Totally. I was never into ecstasy. At all. Or MDMA or whatever they called it. Did not agree with me. Why would you do that? Just take acid and do a big line of coke if you really have to. And definitely that last comment was not my future. It was definitely the dark past. My forays into the wilderness.
Is your brother’s guitar playing an influence on your own guitar playing now?
Maybe not in the way that we should discuss. [Laughs.] No. Not really. Because I’m coming at it from such a late in life sort of view of the thing. You know, my thing is Neal is so accomplished and I’ve always been around such accomplished guitars that I’m always sort of playing catch-up. I just hope my playing is expressive.
At a 2012 CRB show, you and Neal both got the chance to play the custom, Doug Irwin-made “Wolf” guitar formerly owned by Jerry Garcia. Was there a moment of panic like, “Shit, what if this thing falls off my guitar strap, hits the ground and breaks?”
Of course. It’s Jerry’s raddest guitar and there it is in your hand. I’m just as torqued out as anyone would be to get to handle one of the holy relics. Neal killed on that guitar. But then I get that guitar and it’s like, I should stick with my student model. [Laughs.]
When the Crowes opened for Grateful Dead in the mid-'90s, you didn’t end up meeting Jerry Garcia, one of your musical heroes. If you could go back in time and talk with Garcia, is there anything you’d like to ask him?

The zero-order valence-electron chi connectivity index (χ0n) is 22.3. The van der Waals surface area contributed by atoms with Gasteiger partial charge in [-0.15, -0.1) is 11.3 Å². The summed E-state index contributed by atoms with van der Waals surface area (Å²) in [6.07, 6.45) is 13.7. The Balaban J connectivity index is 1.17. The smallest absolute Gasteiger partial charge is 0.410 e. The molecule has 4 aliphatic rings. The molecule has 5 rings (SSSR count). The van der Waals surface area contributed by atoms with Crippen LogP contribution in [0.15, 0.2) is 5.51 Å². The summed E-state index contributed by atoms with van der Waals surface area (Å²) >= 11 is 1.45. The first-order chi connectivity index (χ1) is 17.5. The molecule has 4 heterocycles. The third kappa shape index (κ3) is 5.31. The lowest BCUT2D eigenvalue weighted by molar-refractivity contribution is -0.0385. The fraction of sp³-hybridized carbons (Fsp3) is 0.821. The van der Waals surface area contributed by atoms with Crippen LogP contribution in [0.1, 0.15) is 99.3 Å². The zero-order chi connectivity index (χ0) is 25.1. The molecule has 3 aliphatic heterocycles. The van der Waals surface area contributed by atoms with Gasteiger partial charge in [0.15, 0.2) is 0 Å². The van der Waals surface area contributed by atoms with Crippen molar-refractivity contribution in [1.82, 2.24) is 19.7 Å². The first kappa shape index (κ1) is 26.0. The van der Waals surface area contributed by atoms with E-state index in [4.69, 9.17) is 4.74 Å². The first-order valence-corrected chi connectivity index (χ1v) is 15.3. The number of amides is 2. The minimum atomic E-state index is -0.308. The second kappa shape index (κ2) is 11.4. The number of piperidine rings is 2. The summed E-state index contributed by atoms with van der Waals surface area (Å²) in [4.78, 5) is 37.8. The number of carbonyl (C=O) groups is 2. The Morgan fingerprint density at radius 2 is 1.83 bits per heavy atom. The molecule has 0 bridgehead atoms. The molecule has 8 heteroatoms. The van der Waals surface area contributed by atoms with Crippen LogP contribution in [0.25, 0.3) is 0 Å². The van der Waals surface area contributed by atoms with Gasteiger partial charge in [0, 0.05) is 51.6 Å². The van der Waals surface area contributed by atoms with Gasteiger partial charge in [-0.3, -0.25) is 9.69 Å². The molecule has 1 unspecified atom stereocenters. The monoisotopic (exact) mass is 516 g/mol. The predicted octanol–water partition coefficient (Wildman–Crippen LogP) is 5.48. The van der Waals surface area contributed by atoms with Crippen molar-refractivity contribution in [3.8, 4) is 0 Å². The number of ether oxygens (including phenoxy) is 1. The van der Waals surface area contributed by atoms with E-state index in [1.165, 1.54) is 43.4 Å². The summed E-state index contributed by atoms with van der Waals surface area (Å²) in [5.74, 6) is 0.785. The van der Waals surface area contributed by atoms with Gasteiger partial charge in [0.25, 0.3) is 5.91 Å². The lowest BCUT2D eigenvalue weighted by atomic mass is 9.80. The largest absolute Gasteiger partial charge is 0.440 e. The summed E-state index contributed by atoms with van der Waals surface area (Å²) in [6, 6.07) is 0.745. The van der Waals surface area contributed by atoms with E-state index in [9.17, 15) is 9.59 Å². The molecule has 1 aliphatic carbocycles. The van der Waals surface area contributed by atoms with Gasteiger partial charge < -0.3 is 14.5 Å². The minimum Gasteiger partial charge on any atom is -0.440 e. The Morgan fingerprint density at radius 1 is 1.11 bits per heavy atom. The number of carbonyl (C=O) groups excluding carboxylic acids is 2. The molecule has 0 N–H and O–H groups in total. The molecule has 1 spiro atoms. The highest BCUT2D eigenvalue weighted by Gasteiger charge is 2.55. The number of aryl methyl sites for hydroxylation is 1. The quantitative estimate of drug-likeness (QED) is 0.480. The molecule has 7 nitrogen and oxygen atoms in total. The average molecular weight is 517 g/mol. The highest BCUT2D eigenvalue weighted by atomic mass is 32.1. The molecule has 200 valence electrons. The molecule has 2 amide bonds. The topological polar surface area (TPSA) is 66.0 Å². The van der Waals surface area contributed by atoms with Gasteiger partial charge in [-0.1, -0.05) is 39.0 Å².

I don’t know what I would have said because my behavioral issues don’t allow me to kind of have that kind of forethought. [Laughs.] I would have just been, “Hey man, you have any rolling papers?” or whatever.
But he looked so unhappy and didn’t want to be bothered. Why would I do it? I would just see the guy duck behind a curtain with his medicine bag and just try to go somewhere and get his bliss on and find his peace and play guitar in the melee of what the Grateful Dead world meant when he was alive. So to me, just to have access and have the opportunity to see him at all or be at those concerts and have access to any of it was a gift.
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CRB is going back into the studio in January. What direction do you see that material going?
I definitely think we’re in an even more experimental mode. The music’s a little moodier. More dance and groove oriented. Maybe staying a little bit more away from the rootsy element and finding our way toward a more progressive stage in terms of where our rock & roll vibe is. But then again, I say that and I’ll be in there with fucking mandolin and pedal steel and fiddle. You never know. [Laughs.]